Validation and Use of the Anaphylaxis Score Assisting Providers (ASAP)
Monday, March 5, 2018
South Hall A2 (Convention Center)
Julie C. Brown, MDCM, MPH, Daniel Petroni, MD PhD, Chuan Zhou, PhD, Nathan Deam, MHA, Jacquelyn R Morton, MLS, Holly Clifton, MPH, Lori Rutman, MD, MPH
Rationale: Early recognition and treatment of anaphylaxis decreases morbidity and mortality, but challenges emergency providers.

Methods: The Anaphylaxis Score Assisting Providers (ASAP) http://www.seattlechildrens.org/pdf/anaphylaxis-pathway.pdf (p.8) identifies patients with suspected anaphylaxis who warrant treatment with epinephrine (score ≥5). It incorporates features of existing scores, diagnostic criteria, food challenge stopping rules and care plans. Preliminary validation of the ASAP was performed retrospectively on 60 patients 0-21 years prior to clinical use. Following introduction into a clinical information system and use with standardized emergency anaphylaxis care, we evaluated score concordance with epinephrine use within 30 minutes, for patients with an ICD-based definition of anaphylaxis and/or ASAP use, evaluated in a children’s hospital urgent care (UC) or emergency department (ED).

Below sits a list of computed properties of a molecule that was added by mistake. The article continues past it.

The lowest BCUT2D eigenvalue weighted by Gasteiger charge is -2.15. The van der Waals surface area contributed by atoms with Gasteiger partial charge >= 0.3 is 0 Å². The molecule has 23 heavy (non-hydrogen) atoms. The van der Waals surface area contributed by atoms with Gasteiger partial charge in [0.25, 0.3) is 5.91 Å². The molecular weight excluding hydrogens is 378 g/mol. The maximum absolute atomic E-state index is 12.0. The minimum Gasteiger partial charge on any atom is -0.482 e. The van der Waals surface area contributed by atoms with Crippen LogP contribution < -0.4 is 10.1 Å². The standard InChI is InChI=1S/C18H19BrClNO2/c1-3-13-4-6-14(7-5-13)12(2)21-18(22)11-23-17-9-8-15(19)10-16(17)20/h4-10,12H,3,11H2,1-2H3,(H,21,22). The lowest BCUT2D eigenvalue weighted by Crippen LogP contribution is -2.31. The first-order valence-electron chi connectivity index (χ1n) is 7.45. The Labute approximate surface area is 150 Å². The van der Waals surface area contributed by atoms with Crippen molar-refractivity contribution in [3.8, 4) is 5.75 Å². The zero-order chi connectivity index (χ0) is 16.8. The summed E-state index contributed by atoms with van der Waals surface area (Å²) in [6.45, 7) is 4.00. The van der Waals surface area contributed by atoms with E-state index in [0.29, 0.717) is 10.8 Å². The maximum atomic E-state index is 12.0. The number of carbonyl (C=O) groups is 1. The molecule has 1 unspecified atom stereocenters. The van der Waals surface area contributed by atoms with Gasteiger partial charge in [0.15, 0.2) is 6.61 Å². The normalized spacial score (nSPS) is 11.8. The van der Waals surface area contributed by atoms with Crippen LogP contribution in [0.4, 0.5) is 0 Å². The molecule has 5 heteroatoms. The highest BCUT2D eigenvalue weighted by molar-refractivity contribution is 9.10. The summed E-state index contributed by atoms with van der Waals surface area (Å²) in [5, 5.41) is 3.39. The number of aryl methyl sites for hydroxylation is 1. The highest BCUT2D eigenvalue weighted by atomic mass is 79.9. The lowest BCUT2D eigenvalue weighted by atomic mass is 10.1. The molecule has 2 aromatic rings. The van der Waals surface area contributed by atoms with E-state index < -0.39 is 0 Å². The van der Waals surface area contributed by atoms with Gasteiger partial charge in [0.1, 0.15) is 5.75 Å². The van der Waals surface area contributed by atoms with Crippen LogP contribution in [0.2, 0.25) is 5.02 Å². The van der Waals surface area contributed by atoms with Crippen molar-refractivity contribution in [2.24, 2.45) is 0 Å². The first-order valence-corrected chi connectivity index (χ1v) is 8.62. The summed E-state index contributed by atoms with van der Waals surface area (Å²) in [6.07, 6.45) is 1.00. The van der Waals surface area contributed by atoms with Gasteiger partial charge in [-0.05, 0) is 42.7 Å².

Results: In pre-use analysis, compared with a clinical diagnosis of anaphylaxis, the ASAP demonstrated significantly better sensitivity than NIAID/FAAN criteria, 85% versus 58% (p-value = 0.002), with comparable specificity, 89% versus 93% (p-value = 0.42). In clinical use, 61 of 64 patients with an ICD-based definition of anaphylaxis received epinephrine, 20 pre-arrival (3 UC,17 ED) and 41 after arrival only (13 UC, 28 ED). Initial score and epinephrine use were concordant in 41 (93%) without pre-arrival epinephrine, and 13 (65%) with pre-arrival epinephrine. Initial score was ≥5 in 4 of 41 (10%) other patients scored (no epinephrine given). Test characteristics were: sensitivity 93% (95% confidence interval (CI) 80-98%), specificity 86% (95% CI 75-93%), positive predictive value 80% (95% CI 69-88%), negative predictive value 95% (95% CI 86%-98%).

Conclusions: The ASAP shows promise as a clinically useful anaphylaxis scoring tool.